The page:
Charlottesville City Councilors Review Construction Easements Requested by UVA
CHARLOTTESVILLE, Va. (WVIR) - Plans to extend the reach of the University of Virginia grounds down Brandon Avenue in Charlottesville are one step closer to becoming reality. On Tuesday night, city councilors reviewed several easements requested by the university to help move construction along.
The Brandon Avenue redevelopment at UVA has been a major, on-going project for the past few years. Now that we are starting to see some of the results of the project, the developer is asking for some help from the city to bring the rest of the work to a close.
Just last month, the university opened the Bond House - a brand-new upperclassmen dorm along Brandon Avenue. The project also calls for moving the university's student health center and adding a greenway and stormwater feature.
To make all that happen, UVA is looking to replace existing pedestrian and public utility easements in the construction area with updated ones. The university is also requesting new easements to add a waterline and fiber optic lines along Jefferson Park Avenue.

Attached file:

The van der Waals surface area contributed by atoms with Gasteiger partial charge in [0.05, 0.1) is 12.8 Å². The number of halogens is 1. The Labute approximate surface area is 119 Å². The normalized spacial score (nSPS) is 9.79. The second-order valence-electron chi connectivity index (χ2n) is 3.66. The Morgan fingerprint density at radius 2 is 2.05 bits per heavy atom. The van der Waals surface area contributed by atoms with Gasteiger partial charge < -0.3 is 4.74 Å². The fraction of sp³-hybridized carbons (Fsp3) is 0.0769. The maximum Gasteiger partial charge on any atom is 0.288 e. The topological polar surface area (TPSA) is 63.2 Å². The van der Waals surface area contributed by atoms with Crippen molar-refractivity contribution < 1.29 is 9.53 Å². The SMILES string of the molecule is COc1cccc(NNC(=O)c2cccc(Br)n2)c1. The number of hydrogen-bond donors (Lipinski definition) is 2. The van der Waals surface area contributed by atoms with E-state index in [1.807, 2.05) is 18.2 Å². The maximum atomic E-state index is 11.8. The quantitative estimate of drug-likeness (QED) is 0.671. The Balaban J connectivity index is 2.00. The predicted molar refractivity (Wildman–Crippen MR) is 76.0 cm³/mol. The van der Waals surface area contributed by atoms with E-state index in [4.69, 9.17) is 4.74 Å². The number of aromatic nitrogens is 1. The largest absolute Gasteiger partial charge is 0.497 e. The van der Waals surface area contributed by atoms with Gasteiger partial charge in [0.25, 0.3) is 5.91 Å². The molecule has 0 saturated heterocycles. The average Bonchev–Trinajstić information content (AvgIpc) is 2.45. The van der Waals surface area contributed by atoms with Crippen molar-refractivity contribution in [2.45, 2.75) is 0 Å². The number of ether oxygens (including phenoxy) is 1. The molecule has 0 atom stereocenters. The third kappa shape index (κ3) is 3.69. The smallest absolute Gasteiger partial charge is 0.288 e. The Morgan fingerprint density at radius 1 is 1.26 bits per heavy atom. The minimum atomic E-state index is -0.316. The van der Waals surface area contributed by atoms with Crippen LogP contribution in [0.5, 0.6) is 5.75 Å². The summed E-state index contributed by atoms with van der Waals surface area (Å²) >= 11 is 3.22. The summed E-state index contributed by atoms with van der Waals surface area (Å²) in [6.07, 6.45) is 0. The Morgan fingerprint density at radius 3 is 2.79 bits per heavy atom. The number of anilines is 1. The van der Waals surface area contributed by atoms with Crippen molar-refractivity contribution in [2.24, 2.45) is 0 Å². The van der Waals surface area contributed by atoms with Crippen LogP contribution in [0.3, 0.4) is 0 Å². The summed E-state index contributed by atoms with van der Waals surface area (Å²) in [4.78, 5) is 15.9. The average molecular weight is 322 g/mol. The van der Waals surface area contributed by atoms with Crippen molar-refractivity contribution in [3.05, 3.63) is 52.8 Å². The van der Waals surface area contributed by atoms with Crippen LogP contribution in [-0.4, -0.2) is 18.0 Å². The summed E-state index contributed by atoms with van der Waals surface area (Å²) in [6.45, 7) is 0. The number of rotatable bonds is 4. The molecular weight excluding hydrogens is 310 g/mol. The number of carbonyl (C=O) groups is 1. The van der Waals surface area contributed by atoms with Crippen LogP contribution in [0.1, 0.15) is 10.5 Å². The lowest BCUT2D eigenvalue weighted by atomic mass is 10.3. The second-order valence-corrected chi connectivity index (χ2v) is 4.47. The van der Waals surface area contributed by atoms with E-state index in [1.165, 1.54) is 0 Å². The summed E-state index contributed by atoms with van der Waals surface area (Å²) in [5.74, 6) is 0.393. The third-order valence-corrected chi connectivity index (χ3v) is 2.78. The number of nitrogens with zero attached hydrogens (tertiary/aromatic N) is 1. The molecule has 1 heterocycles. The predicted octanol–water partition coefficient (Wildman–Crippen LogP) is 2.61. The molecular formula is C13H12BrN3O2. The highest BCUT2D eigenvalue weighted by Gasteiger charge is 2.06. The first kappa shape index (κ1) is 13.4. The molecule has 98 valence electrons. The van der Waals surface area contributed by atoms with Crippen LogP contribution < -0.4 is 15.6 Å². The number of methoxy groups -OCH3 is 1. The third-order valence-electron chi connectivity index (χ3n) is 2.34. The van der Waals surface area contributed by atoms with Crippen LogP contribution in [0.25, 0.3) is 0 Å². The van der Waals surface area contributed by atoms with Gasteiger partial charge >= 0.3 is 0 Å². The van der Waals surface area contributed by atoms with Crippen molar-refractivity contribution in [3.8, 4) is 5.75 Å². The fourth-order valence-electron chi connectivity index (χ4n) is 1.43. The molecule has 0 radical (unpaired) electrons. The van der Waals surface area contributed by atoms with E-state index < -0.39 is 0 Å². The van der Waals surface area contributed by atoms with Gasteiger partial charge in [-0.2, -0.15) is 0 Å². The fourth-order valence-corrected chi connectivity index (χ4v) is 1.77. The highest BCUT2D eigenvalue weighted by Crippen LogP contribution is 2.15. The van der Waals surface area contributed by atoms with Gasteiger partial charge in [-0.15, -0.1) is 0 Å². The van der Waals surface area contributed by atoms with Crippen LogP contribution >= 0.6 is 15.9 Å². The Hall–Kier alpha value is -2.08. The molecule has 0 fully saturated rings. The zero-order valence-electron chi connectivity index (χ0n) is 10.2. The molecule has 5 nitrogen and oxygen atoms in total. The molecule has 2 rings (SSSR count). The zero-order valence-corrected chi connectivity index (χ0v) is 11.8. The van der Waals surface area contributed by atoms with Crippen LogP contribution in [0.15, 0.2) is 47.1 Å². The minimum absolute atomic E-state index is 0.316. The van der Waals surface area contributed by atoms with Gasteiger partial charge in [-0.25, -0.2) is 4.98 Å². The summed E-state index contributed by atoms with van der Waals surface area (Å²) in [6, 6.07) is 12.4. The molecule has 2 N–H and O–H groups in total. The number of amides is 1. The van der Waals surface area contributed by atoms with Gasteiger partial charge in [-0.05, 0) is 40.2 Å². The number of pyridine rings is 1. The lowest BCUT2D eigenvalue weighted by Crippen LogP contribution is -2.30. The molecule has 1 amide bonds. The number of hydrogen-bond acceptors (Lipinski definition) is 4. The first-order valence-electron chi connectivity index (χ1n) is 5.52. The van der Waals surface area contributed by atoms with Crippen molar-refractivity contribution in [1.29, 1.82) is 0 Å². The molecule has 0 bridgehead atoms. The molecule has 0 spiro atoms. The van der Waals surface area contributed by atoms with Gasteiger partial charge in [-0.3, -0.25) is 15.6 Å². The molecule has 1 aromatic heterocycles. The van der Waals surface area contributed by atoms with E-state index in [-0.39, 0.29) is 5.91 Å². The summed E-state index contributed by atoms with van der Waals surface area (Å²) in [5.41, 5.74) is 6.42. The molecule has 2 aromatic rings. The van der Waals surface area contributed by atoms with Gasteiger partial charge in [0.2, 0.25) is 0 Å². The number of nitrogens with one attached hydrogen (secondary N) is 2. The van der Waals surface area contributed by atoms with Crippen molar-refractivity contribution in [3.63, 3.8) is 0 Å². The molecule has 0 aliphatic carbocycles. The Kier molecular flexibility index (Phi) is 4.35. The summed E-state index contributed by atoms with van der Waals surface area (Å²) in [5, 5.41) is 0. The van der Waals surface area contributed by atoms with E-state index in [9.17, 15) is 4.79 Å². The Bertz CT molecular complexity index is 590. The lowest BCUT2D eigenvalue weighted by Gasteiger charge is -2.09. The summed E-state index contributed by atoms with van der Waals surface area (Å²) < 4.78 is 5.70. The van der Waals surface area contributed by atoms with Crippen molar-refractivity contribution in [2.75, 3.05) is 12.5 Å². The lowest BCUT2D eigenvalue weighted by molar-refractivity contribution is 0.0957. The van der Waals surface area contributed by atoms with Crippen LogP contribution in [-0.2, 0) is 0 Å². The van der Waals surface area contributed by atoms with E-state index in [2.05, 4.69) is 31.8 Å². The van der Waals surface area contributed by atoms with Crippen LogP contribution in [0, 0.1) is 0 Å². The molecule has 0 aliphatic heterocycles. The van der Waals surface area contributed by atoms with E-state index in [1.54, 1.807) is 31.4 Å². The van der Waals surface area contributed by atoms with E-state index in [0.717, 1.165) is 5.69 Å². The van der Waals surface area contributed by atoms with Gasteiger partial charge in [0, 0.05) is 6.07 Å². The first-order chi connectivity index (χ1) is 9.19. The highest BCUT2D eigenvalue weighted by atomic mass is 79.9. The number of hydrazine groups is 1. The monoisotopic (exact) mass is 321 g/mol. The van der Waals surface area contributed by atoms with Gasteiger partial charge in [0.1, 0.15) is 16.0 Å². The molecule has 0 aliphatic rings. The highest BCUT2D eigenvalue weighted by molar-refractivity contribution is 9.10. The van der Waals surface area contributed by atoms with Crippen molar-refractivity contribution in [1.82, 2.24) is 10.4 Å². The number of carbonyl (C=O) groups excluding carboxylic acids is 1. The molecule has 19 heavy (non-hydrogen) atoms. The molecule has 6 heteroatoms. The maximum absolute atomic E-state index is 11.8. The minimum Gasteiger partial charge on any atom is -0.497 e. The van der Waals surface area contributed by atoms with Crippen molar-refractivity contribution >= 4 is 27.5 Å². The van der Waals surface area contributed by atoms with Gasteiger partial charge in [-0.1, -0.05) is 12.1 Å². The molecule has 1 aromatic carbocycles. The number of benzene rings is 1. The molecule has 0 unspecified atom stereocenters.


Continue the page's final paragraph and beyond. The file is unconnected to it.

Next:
“The redevelopment project envisions multi-functional programs, enhanced pedestrian connections, and a mix of uses for the student community,” said Lauren Hildebrand, director of utilities for the city of Charlottesville.
Now that the new bond house dorm is open, UVA has turned its attention to the construction of a new student wellness center. Tuesday night was the first time these requested easements came before the council.
Councilors will have to take a second look at them before taking a final vote on September 16.
Also, Charlottesville City Council is allocating more than $4 million of grant funding toward phase two of the city's West Main Streetscape Project. This money is coming from the Virginia Department of Transportation SMART SCALE and Revenue Sharing grants.
It will go toward funding wider sidewalks, dedicated bike lanes, and landscaping along West Main Street. The entire Streetscape phase two project will cost just over $12 million.
During the same meeting, Charlottesville City Manager Tarron Richardson established a new line of succession to clearly designate who can declare a local emergency in his absence. On Tuesday night, city councilors approved Richardson’s plan. In the city manager's absence, Deputy City Manager Letitia Shelton is next in line.
After Shelton comes Deputy City Manager Mike Murphy, then Interim Deputy City Manager Paul Oberdorfer.
A formal line of succession first came into question in 2018 after then-City Manager Maurice Jones left the city prior to the first anniversary of August 12, 2017, and uncertainty arose regarding who had the authority to declare a local emergency.